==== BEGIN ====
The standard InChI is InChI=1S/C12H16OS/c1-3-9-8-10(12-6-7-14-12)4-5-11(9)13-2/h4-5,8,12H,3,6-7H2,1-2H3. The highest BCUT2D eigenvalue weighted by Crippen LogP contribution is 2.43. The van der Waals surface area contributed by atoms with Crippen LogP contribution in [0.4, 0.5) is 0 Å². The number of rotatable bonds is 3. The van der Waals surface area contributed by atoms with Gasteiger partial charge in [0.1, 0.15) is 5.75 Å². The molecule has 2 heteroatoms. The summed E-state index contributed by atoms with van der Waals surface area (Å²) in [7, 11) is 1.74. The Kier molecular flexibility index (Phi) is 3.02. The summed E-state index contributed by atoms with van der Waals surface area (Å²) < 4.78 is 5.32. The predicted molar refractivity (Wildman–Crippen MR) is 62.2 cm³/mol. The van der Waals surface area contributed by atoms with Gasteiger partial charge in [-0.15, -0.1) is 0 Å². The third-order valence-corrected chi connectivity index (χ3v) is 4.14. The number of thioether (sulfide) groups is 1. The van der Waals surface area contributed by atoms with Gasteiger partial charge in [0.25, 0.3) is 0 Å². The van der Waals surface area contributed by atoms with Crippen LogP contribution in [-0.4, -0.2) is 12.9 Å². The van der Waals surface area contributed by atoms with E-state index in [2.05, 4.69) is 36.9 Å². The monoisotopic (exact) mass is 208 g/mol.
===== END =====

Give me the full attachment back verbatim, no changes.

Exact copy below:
The standard InChI is InChI=1S/C12H16OS/c1-3-9-8-10(12-6-7-14-12)4-5-11(9)13-2/h4-5,8,12H,3,6-7H2,1-2H3. The highest BCUT2D eigenvalue weighted by Crippen LogP contribution is 2.43. The van der Waals surface area contributed by atoms with Crippen LogP contribution in [0.4, 0.5) is 0 Å². The number of rotatable bonds is 3. The van der Waals surface area contributed by atoms with Gasteiger partial charge in [0.1, 0.15) is 5.75 Å². The molecule has 2 heteroatoms. The summed E-state index contributed by atoms with van der Waals surface area (Å²) in [7, 11) is 1.74. The Kier molecular flexibility index (Phi) is 3.02. The summed E-state index contributed by atoms with van der Waals surface area (Å²) < 4.78 is 5.32. The predicted molar refractivity (Wildman–Crippen MR) is 62.2 cm³/mol. The van der Waals surface area contributed by atoms with Gasteiger partial charge in [-0.15, -0.1) is 0 Å². The third-order valence-corrected chi connectivity index (χ3v) is 4.14. The number of thioether (sulfide) groups is 1. The van der Waals surface area contributed by atoms with Gasteiger partial charge in [0.25, 0.3) is 0 Å². The van der Waals surface area contributed by atoms with Crippen LogP contribution in [-0.4, -0.2) is 12.9 Å². The van der Waals surface area contributed by atoms with E-state index in [2.05, 4.69) is 36.9 Å². The monoisotopic (exact) mass is 208 g/mol.